Although some sneer at emulation, for some machines it is almost the only way to go. You couldn’t buy the original EDSAC, for example. It is also a good way to get started without a lot of expense or risk. But regardless of how you do it, there’s one thing in common: you have to know how to operate the thing.

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The PDP-1: The Machine That Started Hacker Culture

One of my bucket list destinations is the Computer History Museum in Mountain View, California — I know, I aim high. I’d be chagrined to realize that my life has spanned a fair fraction of the Information Age, but I think I’d get a kick out of seeing the old machines, some of which I’ve actually laid hands on. But the machines I’d most like to see are the ones that predate me, and the ones that contributed to the birth of the hacker culture in which I and a lot of Hackaday regulars came of age.

If you were to trace hacker culture back to its beginning, chances are pretty good that the machine you’d find at the root of it all is the Digital Equipment Corporation’s PDP-1. That’s a tall claim for a machine that was introduced in 1959 and only sold 53 units, compared to contemporary offerings from IBM that sold tens of thousands of units. And it’s true that the leading edge of the explosion of digital computing in the late 50s and early 60s was mainly occupied by “big iron” machines, and that mainframes did a lot to establish the foundations for all the advances that were to come.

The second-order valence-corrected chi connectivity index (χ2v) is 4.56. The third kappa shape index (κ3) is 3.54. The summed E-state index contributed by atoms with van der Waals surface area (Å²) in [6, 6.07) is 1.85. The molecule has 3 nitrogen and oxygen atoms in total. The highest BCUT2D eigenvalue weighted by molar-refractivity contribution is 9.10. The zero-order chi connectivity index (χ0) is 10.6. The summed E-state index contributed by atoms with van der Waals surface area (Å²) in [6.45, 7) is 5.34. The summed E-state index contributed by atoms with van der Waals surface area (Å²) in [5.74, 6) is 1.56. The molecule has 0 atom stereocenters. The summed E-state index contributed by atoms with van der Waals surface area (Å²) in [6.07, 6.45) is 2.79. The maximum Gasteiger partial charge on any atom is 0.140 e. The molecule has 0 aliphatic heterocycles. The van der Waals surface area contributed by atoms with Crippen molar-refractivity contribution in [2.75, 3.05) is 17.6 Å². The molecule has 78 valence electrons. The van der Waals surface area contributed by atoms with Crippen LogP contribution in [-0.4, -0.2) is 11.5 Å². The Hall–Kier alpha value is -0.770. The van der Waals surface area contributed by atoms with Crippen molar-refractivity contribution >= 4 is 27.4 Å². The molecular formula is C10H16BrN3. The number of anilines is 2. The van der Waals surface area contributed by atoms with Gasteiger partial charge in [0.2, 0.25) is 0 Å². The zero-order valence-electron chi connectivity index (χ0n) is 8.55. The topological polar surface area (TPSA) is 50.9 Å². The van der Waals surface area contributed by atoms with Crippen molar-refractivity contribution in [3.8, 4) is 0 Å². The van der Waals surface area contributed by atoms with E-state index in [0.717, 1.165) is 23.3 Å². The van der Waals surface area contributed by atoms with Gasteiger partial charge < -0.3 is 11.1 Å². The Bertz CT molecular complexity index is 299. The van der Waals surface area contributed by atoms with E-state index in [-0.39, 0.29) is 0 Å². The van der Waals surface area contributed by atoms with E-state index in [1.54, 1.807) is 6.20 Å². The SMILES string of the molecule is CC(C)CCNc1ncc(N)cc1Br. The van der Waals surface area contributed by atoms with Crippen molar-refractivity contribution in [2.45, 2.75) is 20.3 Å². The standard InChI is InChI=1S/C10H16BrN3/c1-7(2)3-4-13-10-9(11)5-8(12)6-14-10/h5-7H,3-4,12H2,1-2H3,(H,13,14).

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A Modern Day PDP-11 Front End

Hands up if you feel your spiritual home is in front of a terminal with a “DIGITAL” logo on it.  It’s a name that has long ago been subsumed into first Compaq and then by extension HP, but it’s one with a lot of history when it comes to computing.

From the start of the electronic computing age, there were the computers we’d probably now describe as mainframes. Big computers that cost the GDP of a small country, filled an entire floor of a building, and could only be found in government departments, universities, and large companies. By the 1960s, the technologies existed to build computers that broke this mould, could be bought within the budget of a smaller organisation, and for which you didn’t need a huge air-conditioned basement to house. These so-called minicomputers were the great revolution of that era because they bought the fruits of computing into everyday business, and probably the most successful of the companies that produced them was the Maynard, Massachusetts-based Digital Equipment Corporation, or DEC.